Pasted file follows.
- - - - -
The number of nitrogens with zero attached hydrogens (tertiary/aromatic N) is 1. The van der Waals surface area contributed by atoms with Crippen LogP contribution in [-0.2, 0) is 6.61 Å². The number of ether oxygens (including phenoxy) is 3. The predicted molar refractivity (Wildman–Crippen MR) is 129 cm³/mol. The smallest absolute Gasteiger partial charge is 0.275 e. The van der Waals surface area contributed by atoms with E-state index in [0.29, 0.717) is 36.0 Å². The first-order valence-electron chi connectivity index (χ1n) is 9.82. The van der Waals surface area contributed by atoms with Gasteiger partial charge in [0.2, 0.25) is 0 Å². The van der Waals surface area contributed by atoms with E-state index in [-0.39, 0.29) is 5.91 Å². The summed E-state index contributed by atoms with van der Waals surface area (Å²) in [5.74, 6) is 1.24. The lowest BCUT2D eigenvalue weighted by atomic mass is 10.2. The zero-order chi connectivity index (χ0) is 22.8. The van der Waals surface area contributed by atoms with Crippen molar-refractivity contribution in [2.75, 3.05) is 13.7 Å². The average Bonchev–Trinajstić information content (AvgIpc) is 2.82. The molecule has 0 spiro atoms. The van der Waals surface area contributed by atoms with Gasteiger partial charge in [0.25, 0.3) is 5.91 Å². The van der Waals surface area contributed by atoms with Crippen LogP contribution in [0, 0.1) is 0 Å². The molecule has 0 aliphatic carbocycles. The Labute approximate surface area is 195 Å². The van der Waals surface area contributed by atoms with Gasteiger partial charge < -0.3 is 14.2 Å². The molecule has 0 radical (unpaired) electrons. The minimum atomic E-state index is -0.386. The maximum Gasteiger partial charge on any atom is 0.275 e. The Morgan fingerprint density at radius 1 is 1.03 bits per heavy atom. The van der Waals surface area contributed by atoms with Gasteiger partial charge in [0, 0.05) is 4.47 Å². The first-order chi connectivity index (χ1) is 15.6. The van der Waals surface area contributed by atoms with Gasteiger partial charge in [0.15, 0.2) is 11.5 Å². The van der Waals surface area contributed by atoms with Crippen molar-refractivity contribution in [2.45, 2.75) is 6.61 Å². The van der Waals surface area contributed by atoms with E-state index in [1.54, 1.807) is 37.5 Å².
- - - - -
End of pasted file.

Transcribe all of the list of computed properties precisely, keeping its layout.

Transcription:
The number of nitrogens with zero attached hydrogens (tertiary/aromatic N) is 1. The van der Waals surface area contributed by atoms with Crippen LogP contribution in [-0.2, 0) is 6.61 Å². The number of ether oxygens (including phenoxy) is 3. The predicted molar refractivity (Wildman–Crippen MR) is 129 cm³/mol. The smallest absolute Gasteiger partial charge is 0.275 e. The van der Waals surface area contributed by atoms with E-state index in [0.29, 0.717) is 36.0 Å². The first-order valence-electron chi connectivity index (χ1n) is 9.82. The van der Waals surface area contributed by atoms with Gasteiger partial charge in [0.2, 0.25) is 0 Å². The van der Waals surface area contributed by atoms with E-state index in [-0.39, 0.29) is 5.91 Å². The summed E-state index contributed by atoms with van der Waals surface area (Å²) in [5.74, 6) is 1.24. The lowest BCUT2D eigenvalue weighted by atomic mass is 10.2. The zero-order chi connectivity index (χ0) is 22.8. The van der Waals surface area contributed by atoms with Crippen molar-refractivity contribution in [2.75, 3.05) is 13.7 Å². The average Bonchev–Trinajstić information content (AvgIpc) is 2.82. The molecule has 0 spiro atoms. The van der Waals surface area contributed by atoms with Gasteiger partial charge in [0.25, 0.3) is 5.91 Å². The van der Waals surface area contributed by atoms with Crippen LogP contribution in [0, 0.1) is 0 Å². The molecule has 0 aliphatic carbocycles. The Labute approximate surface area is 195 Å². The van der Waals surface area contributed by atoms with Gasteiger partial charge < -0.3 is 14.2 Å². The molecule has 0 radical (unpaired) electrons. The minimum atomic E-state index is -0.386. The maximum Gasteiger partial charge on any atom is 0.275 e. The Morgan fingerprint density at radius 1 is 1.03 bits per heavy atom. The van der Waals surface area contributed by atoms with Gasteiger partial charge in [0, 0.05) is 4.47 Å². The first-order chi connectivity index (χ1) is 15.6. The van der Waals surface area contributed by atoms with Gasteiger partial charge in [0.15, 0.2) is 11.5 Å². The van der Waals surface area contributed by atoms with Crippen molar-refractivity contribution in [2.45, 2.75) is 6.61 Å². The van der Waals surface area contributed by atoms with E-state index in [1.54, 1.807) is 37.5 Å².